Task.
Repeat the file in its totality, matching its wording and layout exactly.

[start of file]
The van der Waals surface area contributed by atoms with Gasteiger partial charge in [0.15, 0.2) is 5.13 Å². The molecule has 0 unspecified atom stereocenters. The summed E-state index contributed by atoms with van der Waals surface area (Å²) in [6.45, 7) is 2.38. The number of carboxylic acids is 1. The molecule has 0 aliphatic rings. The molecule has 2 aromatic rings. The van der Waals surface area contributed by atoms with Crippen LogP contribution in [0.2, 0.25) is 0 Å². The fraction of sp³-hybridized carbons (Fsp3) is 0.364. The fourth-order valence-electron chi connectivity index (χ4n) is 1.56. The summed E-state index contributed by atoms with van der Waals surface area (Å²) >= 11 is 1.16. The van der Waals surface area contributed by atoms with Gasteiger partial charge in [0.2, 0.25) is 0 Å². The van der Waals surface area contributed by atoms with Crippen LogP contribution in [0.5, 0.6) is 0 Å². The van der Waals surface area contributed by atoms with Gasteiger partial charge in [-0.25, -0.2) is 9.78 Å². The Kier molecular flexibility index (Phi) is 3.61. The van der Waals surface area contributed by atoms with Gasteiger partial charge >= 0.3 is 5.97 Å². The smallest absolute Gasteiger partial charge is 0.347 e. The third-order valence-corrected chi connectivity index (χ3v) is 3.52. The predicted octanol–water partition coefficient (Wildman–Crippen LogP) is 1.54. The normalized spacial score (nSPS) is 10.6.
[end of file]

The van der Waals surface area contributed by atoms with Gasteiger partial charge in [0.15, 0.2) is 5.13 Å². The molecule has 0 unspecified atom stereocenters. The summed E-state index contributed by atoms with van der Waals surface area (Å²) in [6.45, 7) is 2.38. The number of carboxylic acids is 1. The molecule has 0 aliphatic rings. The molecule has 2 aromatic rings. The van der Waals surface area contributed by atoms with Crippen LogP contribution in [0.2, 0.25) is 0 Å². The fraction of sp³-hybridized carbons (Fsp3) is 0.364. The fourth-order valence-electron chi connectivity index (χ4n) is 1.56. The summed E-state index contributed by atoms with van der Waals surface area (Å²) >= 11 is 1.16. The van der Waals surface area contributed by atoms with Gasteiger partial charge in [0.2, 0.25) is 0 Å². The van der Waals surface area contributed by atoms with Crippen LogP contribution in [0.5, 0.6) is 0 Å². The van der Waals surface area contributed by atoms with Gasteiger partial charge in [-0.25, -0.2) is 9.78 Å². The Kier molecular flexibility index (Phi) is 3.61. The van der Waals surface area contributed by atoms with Gasteiger partial charge >= 0.3 is 5.97 Å². The smallest absolute Gasteiger partial charge is 0.347 e. The third-order valence-corrected chi connectivity index (χ3v) is 3.52. The predicted octanol–water partition coefficient (Wildman–Crippen LogP) is 1.54. The normalized spacial score (nSPS) is 10.6.